The COVID-19 outbreak has been linked to wild animal consumption, and Chinese Premier Xi Jinping has repeatedly stressed on the importance of food safety for the nation, calling it ‘an important foundation of national security’.
A recent Lloyd’s Register study conducted on 1,000 Chinese consumers also found that some 87% of these are more concerned about food safety now compared to a year ago – and that the main areas of concern for these consumers were food hygiene (82%) and food nutrition (73%).
Although much effort has been put into this area by the Chinese government as of late, the government’s own national survey on food safety conducted earlier this year revealed that the country continues to face major food safety challenges in the form of contamination, drug residues and excessive additives being found in food products.
“China has many food production and operation facilities, very large consumer volumes, very long industrial chains from farm to table, and many new sales platforms such as e-commerce emerging - Not all of these behave responsibly [which makes] the local food safety situation relatively complicated and there are still further food safety issues that need to be resolved,” said the State Administration for Market Regulation (SAMR).
This is likely a major reason why the government has now drawn up plans to revamp its food safety system by revising current safety standards for various food and nutritional products and create new standards where these are lacking.
“In order to thoroughly implement the ‘most rigorous standards’ for food safety as continually emphasised by President Xi Jinping and put these into practice, we have developed the 2020 Food Safety National Standards Project Strategy,” announced the Chinese National Health Commission (NHC) via a formal statement.
“This strategy will be implemented in accordance with China’s Food Safety Law, [and all appointed bodies] are to organise and carry out the relevant [drafting and/or revisions] based on the results of food safety risk assessments, with reference to international standards, taking local economic conditions into account with public health as a priority.”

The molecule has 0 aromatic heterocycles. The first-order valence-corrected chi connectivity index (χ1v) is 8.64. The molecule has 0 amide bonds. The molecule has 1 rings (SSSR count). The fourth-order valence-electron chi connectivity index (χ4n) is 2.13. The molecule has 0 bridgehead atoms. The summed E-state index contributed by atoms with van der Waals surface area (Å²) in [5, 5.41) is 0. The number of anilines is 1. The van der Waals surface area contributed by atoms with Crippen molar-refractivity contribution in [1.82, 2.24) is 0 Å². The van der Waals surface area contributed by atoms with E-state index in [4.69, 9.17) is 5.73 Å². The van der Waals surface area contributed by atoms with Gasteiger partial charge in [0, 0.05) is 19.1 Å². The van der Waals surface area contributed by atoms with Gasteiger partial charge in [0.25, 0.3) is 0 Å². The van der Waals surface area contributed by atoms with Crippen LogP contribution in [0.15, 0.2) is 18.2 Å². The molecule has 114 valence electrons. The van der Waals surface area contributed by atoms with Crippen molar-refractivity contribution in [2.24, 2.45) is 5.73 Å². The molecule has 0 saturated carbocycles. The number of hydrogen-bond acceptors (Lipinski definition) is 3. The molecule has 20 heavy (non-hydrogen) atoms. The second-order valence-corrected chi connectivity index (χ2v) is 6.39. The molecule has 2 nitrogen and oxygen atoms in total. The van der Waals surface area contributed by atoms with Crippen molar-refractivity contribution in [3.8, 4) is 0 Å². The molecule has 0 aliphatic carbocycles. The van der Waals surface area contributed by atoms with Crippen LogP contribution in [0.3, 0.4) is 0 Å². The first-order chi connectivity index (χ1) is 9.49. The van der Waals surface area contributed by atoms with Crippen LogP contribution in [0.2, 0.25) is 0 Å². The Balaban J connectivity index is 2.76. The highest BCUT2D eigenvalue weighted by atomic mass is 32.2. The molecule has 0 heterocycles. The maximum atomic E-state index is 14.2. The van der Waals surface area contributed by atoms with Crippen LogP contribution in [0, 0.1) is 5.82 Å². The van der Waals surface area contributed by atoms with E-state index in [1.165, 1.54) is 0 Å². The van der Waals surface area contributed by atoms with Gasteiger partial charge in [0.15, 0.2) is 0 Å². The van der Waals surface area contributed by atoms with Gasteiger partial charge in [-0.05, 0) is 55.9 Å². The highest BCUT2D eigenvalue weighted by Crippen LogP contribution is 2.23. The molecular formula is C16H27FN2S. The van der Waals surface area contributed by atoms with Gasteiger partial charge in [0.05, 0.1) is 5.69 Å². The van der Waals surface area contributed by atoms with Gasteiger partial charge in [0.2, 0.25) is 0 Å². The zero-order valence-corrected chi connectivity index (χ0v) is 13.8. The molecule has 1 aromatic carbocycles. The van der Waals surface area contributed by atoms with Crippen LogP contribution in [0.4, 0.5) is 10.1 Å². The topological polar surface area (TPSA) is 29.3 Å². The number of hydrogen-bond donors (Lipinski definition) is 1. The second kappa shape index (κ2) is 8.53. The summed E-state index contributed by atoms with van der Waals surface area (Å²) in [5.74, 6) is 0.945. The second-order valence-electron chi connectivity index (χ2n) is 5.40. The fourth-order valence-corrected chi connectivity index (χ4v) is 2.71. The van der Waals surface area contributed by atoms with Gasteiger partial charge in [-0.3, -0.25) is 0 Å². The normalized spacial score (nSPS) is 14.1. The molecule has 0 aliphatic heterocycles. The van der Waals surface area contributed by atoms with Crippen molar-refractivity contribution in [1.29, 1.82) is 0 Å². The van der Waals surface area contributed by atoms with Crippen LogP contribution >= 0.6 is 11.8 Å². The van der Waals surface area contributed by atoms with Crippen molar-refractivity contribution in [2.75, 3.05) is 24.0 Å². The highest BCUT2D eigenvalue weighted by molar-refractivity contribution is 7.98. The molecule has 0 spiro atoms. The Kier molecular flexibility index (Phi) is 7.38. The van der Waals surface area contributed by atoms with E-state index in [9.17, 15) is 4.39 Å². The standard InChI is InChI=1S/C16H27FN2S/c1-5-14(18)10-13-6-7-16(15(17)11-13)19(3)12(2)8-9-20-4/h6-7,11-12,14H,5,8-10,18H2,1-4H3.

According to the official documents, the NHC will be working on a total of 46 standards by revising 28 of these and creating 18 new ones. Amongst these, 12 will fall under the area of Nutrition and special dietary foods, four under processed food products, 14 under food additives, and the rest under testing or contaminants.
Under Nutrition and special dietary foods, standards for ingredients meant for fortification or what NHC dubs ‘Fortification substances’ have received particular attention, with revisions set for standards governing seaweed-derived iodine, lactoferrin and the substance 1,3-Dioleoyl-2-Palmitoyl Triglyceride.
Lactoferrin is an iron-binding protein found in colostrum (the first form of human breast milk produced by mothers post-delivery), whereas 1,3-Dioleoyl-2-Palmitoyl Triglyceride has been cited in multiple studies as a potential human breast milk fat substitute.
“[Under this area], the national standards for iodine content found in edible salt will also be revised, whereas new standards will be created for [increasingly important nutritional foods] such as supplementary nutritional foods for patients with Alzheimer’s disease, nutritionally complete foods for patients with respiratory diseases, and sodium ferrous citrate [for iron supplementation],” said the NHC.
Within the Processed food products area, the main areas of focus selected for revision were Pastry and bread, Food grade salt, and Canned foods, whereas new standards will be drafted for Dried fruit and vegetable products.
At present, processed foods in China are generally assessed based on ingredients, sensory requirements (visual, smell, touch etc.), physical and chemical indicators, environmental contaminants, microbe content and additives/enhancer content.
Based on results from the government’s food safety survey as well as the country’s Healthy China 2030 goals to cut salt, sugar and oil consumption from local diets, known as the ‘Three Reductions’ movement, one of the adjustments in standards for these ‘high-risk’ foods is expected to include lower limits for these ingredients.
Although no specific reduction numbers have been released yet, NHC Deputy Director and Healthy China Movement committee member Zhang Zhiqiang said that standards are a major stepping stone, necessary in tackling the ‘Three Reductions’ challenge.
“[Mandatory] standards for food and beverage items under the Food Safety Law to regulate the usage of oil, salt and sugar [are important],” he said in a public statement.
The other area that is likely to see reductions is in additive and enhancer content - excessive food additives were found to make up 22.9% of all failed samples in the government’s national food safety survey. Canned foods in particular are well-known in China to be chock full of such substances to maximise shelf life at the expense of consumer health, and will see deeper scrutiny.
A new standard will be developed to govern dried fruit and vegetable products, hitherto not strictly regulated due to the smaller scale of development of the industry. These are also well-known to have a very long shelf life even when left out in the open due to high sugar, salt or preservative content.
An international study found China’s processed foods to have the highest fat and sugar content even when compared to countries where sweet foods are the norm like India or Western countries where junk food is prevalent.